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Insider: Burning Man – The Rise of Burn in Modern and Legacy

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Over the past few months, Burn has seen a dramatic increase in win rate in Legacy and Modern. The metagames have reacted accordingly; players are adopting the archetype and increasing Burn's share of the metagame each week. I attribute this success to the printing of Eidolon of the Great Revel.


A Burning Hot Summer

Two Burn decks made the Top 8 of Modern Grand Prix Kobe last weekend, while four more copies of the archetype finished within the Top 32. Burn was a big player in the tail end of the Modern PTQ season, and here in the Midwest it won no less than two PTQs in the final two consecutive PTQ weekends.

Here's the decklist that took first place in Kobe:

On mtgtop8, Burn has rose to 9% of the Modern metagame and has nearly reached the same level of success as Affinity. On Magic Online, Burn now captures more than 6% of the Modern metagame and has surpassed Splinter Twin decks in popularity.

In Legacy, Burn made the Top 8 of the last SCG Open, in Syracuse, it reached Top 8 of the SCG Open in Dallas two weeks before that, and it made Top 8 in Worcester three weeks before that. Looked at together, that's a very solid performance for a little-played archetype in a very diverse format. Players including Gerry Thompson have praised the deck in articles. It's clear that Burn is a legitimate archetype in Legacy.

Here's the Top 8 list from Syracuse:

Some food for thought:

Goblin Guide is a key card in the burn archetype. Since Journey Into Nyx was released in May, Goblin Guide has increased approximately 50% in price on Magic Online, from around 6 tickets to the current price over 9 tickets.

In paper, the price trajectory of Goblin Guide has reached a similar conclusion. From the end of winter towards the beginning of PTQ season, Goblin Guide saw a slight price decrease in line with other Modern staples, from around $13 down to $11.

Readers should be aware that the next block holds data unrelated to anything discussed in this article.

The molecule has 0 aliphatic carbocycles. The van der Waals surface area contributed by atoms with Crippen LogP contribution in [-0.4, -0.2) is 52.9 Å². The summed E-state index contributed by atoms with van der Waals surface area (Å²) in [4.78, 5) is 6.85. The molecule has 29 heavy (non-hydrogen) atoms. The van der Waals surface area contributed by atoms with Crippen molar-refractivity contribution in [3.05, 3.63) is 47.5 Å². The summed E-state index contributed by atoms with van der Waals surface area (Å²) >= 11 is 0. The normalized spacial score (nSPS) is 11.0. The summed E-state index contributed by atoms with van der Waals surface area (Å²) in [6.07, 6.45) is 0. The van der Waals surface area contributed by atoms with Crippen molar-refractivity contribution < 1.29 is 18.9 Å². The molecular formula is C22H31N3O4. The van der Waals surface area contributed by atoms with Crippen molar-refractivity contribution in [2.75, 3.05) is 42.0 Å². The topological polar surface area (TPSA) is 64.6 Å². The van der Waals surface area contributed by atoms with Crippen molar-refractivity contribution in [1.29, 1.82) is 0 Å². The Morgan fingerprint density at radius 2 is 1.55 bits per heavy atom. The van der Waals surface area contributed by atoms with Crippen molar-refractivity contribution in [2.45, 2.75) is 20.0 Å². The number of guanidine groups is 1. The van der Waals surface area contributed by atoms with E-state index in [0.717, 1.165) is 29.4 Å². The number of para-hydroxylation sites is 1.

PTQs began in June, and by the middle of July Goblin Guide had regained its March peak. By the middle of August, Goblin Guide saw a new high over $15. Now, with the results of GP Kobe and PTQs, Goblin Guide has seen a spike of over 50%, with prices currently sitting over $23.

The Philosophy of Fire

Burn operates differently than most decks. Its core principle is "The Philosophy of Fire." Here's Zvi's contemporary take on it. (Here's a concise 2014 update from Flores.) So it goes that Burn is not concerned about what the opponent is doing, nor is it concerned about card advantage in the traditional sense. It simply wants to deal 20 damage to the opponent, and each card it plays is worth some fraction of that number.

Cards like Goblin Guide are so potent because they are capable of dealing more than their fair share of damage. In that sense, every time Goblin Guide is connecting with the opponent, the Red deck is effectively drawing a card. Grim Lavamancer is strong for the same reason.

The true strength of Burn decks in every format they thrive in is that their cards are difficult to interact with. First and foremost, Burn spells can't be stopped by creature removal, the most commonly played form of interaction. From a practical standpoint, Burn spells are also relatively strong against commonly played counterspells. For example, the most popular counterspell in Modern, Remand, just buys time, and in Legacy, Force of Will offers a poor rate and will often still cost life. Similarly, burn spells are relatively strong against Thoughtseize.

The reason Burn decks are not often seen playing creatures is that they offer the opponent an escape route and a way to make their cards relevant. That's why Burn plays things like Goblin Guide, which hits immediately, or Keldon Marauders, which generates some value in the face of removal, or Hellspark Elemental with haste and unearth.